Each institution, of course, reacted differently. It seems that most did not close but many took a different tact using their collections to make a statement. A publication called “Museums + Heritage Advisor” reported that at the Museum of Modern Art hung works by artists from seven Arab countries labelled with the following statement: “This work is by an artist from a Nation whose citizens are being denied entrance to the United States, according to a presidential executive order issued on January 27, 2017. This is one of several such artworks from the Museum’s collection installed throughout the fifth-floor galleries to affirm the ideas of welcome and freedom as vital to this Museum as they are to the United States”.Here is a work by Parviz Tanavoli (1937-) an Iranian sculptor and painter, which was in that MoMA exhibition.

Photo by Angela Weiss

Is it necessary to remind you who was President at the time and that the paintings were by artists from majority-Muslim Nations?

I can understand that a museum should try to keep up with the times. For a while now museums have been reacting to the politics of the moment by acknowledging the fact that there are artists representing minorities in this country that should be shown on an equal footing as the white majority. Hence, we have the opportunity to evaluate work that is new to us. From September,2022 through December 2023 the National Gallery in Washington D.C. has an exhibition, “Called to Create: Black Artists from the American South” Here is a work by Lonnie Holley, “From the Beginning to the end of the Beginning” (1985). 

My attention was once again drawn to the impact of international politics on art with the invasion of the Ukraine. A March 19, 2023 article in “The Guardian” titled, “As the Met reclassifies Russian art as Ukrainian, not everyone is convinced”. For instance, The National Gallery, London changing the title of their pastel by Edgar Degas (1834-1917), as a part of a series known as “Russian Dancers”, to “Ukrainian Dancers”, and the Metropolitan Museum renamed their pastel “Dancer in Ukrainian Dress”. The Met went further reidentifying one of the few Russian artists, I am acquainted with, Ilya Repin (1844-1930). His nationality has been changed from Russian to Ukrainian as he was born in what became an independent country only in 1991. How will future generations cope with that? Will the artist’s identity depend on the outcome of the war? Here is a portrait by Illia Repin (1884) of the artist Vsevolod Mikhailovich Garshin in the Met.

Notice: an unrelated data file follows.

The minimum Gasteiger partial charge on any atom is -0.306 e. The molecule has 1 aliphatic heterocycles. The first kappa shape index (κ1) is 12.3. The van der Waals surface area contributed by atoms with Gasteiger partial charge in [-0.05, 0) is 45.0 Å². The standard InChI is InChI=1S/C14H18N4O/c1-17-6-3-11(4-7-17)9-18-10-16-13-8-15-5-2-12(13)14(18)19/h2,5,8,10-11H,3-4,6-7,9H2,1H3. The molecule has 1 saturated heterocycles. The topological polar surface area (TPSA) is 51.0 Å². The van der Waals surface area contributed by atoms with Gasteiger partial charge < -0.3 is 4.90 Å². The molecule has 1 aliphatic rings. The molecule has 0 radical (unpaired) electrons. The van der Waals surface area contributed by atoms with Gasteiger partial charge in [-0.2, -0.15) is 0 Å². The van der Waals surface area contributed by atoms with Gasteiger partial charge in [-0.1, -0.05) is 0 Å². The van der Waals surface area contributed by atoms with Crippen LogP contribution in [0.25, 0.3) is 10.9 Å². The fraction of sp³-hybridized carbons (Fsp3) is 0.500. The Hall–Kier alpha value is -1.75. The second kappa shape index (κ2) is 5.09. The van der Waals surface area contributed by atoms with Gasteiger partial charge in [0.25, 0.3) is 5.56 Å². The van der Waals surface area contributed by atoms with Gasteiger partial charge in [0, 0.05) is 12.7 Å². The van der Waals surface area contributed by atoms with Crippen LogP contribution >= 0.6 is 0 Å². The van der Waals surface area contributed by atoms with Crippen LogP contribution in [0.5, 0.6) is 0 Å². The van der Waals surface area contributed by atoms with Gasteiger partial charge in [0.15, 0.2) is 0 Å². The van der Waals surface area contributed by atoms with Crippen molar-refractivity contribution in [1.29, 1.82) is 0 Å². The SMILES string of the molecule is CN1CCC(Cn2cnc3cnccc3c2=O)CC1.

We have also heard that some venues around the country have banned Russian artists from performing. Most prominent was the Metropolitan Opera who pulled Russian Anna Netrebko their reigning diva, and long a Putin supporter, from a scheduled Turandot and replaced her with a Ukrainian soprano. Netrebko’s Met contract was cancelled and other houses including La Scala dropped her.

We saw the lengths organizations are going to in order to avoid the issue of international politics recently played out here in Santa Fe, New Mexico. At our Lensic Performing Arts Center we saw a fabulous performance of Swan Lake. The only information that was given was that the company was called “The World Ballet”. My wife, a former, ballet dancer, said only the Russians dance the classic Petipa works to such perfection. From snippets of information gathered online she put together the fact that this was indeed a pick-up troupe from Russia, making one-night stands in smaller towns around the U.S. The troupe recently returned to Santa Fe to dance Cinderella. Again, there was no printed program, but one was available online that disclosed the dancers’ Russian training, while in a newspaper interview the organizers made the point that not all the performers were Russian born. Here is a sample of troupe’s performance in Swan Lake.

Allow me to ask you to think about whether an artistic institution should change its direction because the politics or the moment might dictate it? I believe we would all answer that question slightly differently.